Eastern German lignite power plants from reserve needed next winter – econ min
Clean Energy Wire
Germany will likely need several lignite power units that had been brought back online from reserve during the energy crisis last year also for the coming winter, economy minister Robert Habeck said at a press conference. In view of the gas supply situation and the difficulties surrounding the installation of new LNG import infrastructure on the island of Rügen, the country will need additional capacities in winter, such as the eastern German lignite units, the Green Party minister said. “I expect that we will use them again in winter [2023/2024].”
During the energy crisis, Germany had decided to temporarily allow lignite power plants that had already been in a reserve to re-enter the market and produce electricity. The rules are currently scheduled to expire by the end of June, but could be extended by ministerial decree, Habeck said.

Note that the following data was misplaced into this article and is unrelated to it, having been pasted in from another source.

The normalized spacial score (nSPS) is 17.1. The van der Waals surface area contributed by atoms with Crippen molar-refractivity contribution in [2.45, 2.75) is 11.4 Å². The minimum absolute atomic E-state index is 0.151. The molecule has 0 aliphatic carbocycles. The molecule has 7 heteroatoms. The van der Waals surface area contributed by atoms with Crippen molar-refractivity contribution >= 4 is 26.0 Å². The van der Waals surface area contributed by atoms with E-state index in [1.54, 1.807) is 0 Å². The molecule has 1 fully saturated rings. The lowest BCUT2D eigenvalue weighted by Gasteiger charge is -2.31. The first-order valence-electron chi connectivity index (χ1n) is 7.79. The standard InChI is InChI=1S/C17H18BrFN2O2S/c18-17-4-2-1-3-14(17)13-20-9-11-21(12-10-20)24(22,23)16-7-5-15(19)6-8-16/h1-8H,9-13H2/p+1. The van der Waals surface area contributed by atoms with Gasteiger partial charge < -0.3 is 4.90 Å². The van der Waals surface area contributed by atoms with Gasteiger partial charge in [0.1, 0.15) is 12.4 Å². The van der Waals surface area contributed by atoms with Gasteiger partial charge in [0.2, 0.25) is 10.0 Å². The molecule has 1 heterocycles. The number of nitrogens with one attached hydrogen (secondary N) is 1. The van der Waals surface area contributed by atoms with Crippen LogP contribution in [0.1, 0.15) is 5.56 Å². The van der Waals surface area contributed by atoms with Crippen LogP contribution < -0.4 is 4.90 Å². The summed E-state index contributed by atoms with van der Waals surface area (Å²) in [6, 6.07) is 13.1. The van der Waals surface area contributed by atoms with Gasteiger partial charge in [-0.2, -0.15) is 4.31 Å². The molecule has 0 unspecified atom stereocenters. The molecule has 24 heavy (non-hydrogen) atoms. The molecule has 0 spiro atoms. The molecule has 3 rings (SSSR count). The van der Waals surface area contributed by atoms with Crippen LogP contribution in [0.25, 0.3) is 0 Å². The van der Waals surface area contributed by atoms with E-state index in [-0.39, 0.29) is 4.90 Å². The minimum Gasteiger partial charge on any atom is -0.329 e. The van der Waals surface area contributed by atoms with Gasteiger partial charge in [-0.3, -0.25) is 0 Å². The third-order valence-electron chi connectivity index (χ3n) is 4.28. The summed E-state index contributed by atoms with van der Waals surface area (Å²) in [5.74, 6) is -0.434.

Habeck visited the lignite mining state of Brandenburg for talks with state premier Dietmar Woidke about the coal exit in mining region Lusatia. Germany’s ruling coalition of SPD, Green Party and FDP had decided to pull forward the country’s coal exit “ideally” to 2030 from the current target of 2038. However, especially the eastern German states have opposed the plans, and Habeck refrained from demanding the target be reached. “The question is whether we stay at ‘38, whether we can bring it forward a bit and whether we reach 2030. I am patient,” he said, but added that the federal government would create the necessary conditions. “I don't think we'll be so far apart in the end,” he said. Analysts and energy politicians have long argued that, due to increased prices in the European CO2 trading system, an earlier coal exit is very likely because the majority of coal power plants will not be profitable after 2030.